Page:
New mutations of the gene EBF3 in
patients with a newly described neurodevelopmental syndrome, with features in common with
autism, has been discovered by an international team of scientists.
Identification of these gene variants leads to a better
understanding of these complex conditions and opens the possibility of
diagnosing other previously undiagnosed patients with similar clinical
disorders. The study appears in the American Journal of Human Genetics
‘New mutations of the gene EBF3 leads to developmental delay, coordination problems, limited facial expressions at an early age and abnormal verbal communication and social behaviors.’
"We investigate the genetic causes of complex neurological conditions
of various types, such as autism spectrum disorders and intellectual
disability," said first author Dr. Hsiao-Tuan Chao, postdoctoral
research fellow of pediatric-neurology at Baylor College of Medicine.
"Such conditions are long-lasting, manifest very early in life and range
from mild to severe. They can affect different neurological functions;
however, sometimes they have overlapping similarities. For many of these
conditions there is no definite diagnosis, treatments are limited and
there is no cure."
Chao and colleagues have taken a step toward better understanding some
of these conditions. They discovered new mutations of the gene EBF3 in
three patients presenting with a newly described syndrome.
patients' main features include developmental delay, coordination
problems, limited facial expressions at an early age and abnormal verbal
communication and social behaviors. They can also present with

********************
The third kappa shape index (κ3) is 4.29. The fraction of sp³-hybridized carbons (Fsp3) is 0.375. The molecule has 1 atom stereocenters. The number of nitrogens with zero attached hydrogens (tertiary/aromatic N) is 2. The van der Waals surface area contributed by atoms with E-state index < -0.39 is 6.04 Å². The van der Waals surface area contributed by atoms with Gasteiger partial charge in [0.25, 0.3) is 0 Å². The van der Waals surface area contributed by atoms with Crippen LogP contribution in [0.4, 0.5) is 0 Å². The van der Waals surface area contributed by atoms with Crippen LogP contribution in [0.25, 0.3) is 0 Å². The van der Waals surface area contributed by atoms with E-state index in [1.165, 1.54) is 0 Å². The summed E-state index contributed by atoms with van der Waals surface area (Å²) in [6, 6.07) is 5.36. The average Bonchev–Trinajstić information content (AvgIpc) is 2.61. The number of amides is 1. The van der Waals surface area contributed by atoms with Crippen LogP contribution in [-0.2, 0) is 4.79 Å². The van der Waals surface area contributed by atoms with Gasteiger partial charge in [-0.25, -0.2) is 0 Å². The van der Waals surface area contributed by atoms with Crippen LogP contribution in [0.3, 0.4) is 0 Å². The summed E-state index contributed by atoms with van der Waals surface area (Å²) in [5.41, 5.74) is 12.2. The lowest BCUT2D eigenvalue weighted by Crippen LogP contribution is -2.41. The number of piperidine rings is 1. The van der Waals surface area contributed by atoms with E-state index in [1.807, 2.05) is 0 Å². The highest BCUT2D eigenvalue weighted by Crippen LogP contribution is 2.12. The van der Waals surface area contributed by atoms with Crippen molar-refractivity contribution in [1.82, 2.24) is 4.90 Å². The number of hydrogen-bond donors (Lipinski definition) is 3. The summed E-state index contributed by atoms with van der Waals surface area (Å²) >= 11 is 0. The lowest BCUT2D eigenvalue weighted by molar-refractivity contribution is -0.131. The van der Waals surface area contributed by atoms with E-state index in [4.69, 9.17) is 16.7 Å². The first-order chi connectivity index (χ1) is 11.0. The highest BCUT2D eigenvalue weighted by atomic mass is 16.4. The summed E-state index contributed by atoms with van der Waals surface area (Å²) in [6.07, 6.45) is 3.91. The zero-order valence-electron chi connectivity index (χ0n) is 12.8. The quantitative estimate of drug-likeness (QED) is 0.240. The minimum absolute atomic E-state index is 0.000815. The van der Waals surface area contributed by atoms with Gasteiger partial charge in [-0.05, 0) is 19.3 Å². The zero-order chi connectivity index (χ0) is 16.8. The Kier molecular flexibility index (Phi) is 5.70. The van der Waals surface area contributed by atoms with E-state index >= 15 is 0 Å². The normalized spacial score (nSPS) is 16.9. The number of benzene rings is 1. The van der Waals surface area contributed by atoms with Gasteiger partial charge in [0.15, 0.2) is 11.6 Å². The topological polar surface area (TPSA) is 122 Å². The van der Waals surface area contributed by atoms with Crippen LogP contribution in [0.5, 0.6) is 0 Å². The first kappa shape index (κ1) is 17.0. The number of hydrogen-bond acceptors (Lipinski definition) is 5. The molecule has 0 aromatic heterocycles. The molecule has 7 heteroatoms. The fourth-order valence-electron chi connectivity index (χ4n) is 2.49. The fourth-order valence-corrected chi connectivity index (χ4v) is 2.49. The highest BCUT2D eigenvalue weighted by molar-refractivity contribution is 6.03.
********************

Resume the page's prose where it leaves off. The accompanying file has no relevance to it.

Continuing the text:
repetitive motor movements, high threshold to pain and cognitive
impairments," said Chao. "This newly described syndrome has many
similarities with what we see in autism spectrum disorders, but also
The researchers used whole exome sequencing, a laboratory technique
that allows the identification of all the genes in an individual's
genome. In the patients, they identified two new variants of the gene
EBF3 that were not present in the patients' parents. Mutations of EBF3
are rare in the general population but more common in a population of
individuals with autism spectrum disorders and intellectual disability.
"The gene is known to be essential for normal development of the
nervous system," said Chao. "It is one of the key factors involved in
how neurons develop and connect with each other, but has not been
studied in detail. In animal models, mutations that cause the gene to
lose its function result in death of the embryo. EBF3 had never before
been associated with a disease."
Models show gene EBF3 causes neurodevelopmental disorders
That the three patients with developmental disorders have mutations
in the same gene is not sufficient proof that the mutations cause the
condition. To determine whether the mutations can cause
neurodevelopmental problems the scientists tested the effect of the
mutations in the laboratory fruit fly, Drosophila melanogaster.
"We genetically engineered fruit flies to carry the mutations present
in the patients," said Chao. "The defective gene product was not able
to carry on the functions of the normal gene; the effect is so severe
that the fly embryos do not survive. On the other hand, when we
introduced the normal version of the human gene, the files developed
The identification of variants of EBF3 that can cause
neurodevelopmental disorders has improved the genetic diagnosis of these
conditions."We are able to provide a genetic diagnosis for patients who
did not know the cause of their condition," said Chao.
some relief to their parents and the possibility of reaching for support
from a community of parents whose children are affected by similar
disorders. In addition, by gaining a better understanding of how people
are affected by EBF3 dysfunction, we as physicians are better equipped
to prognosticate the developmental outcomes for these children."
able to see our research in fruit flies help us diagnose a patient in
our own hospital was very gratifying. Knowing the genetic basis allows
for more insights into this disorder of the brain," said Dr. Michael F.
Wangler, assistant professor of molecular and human genetics at Baylor, a
senior author on the paper.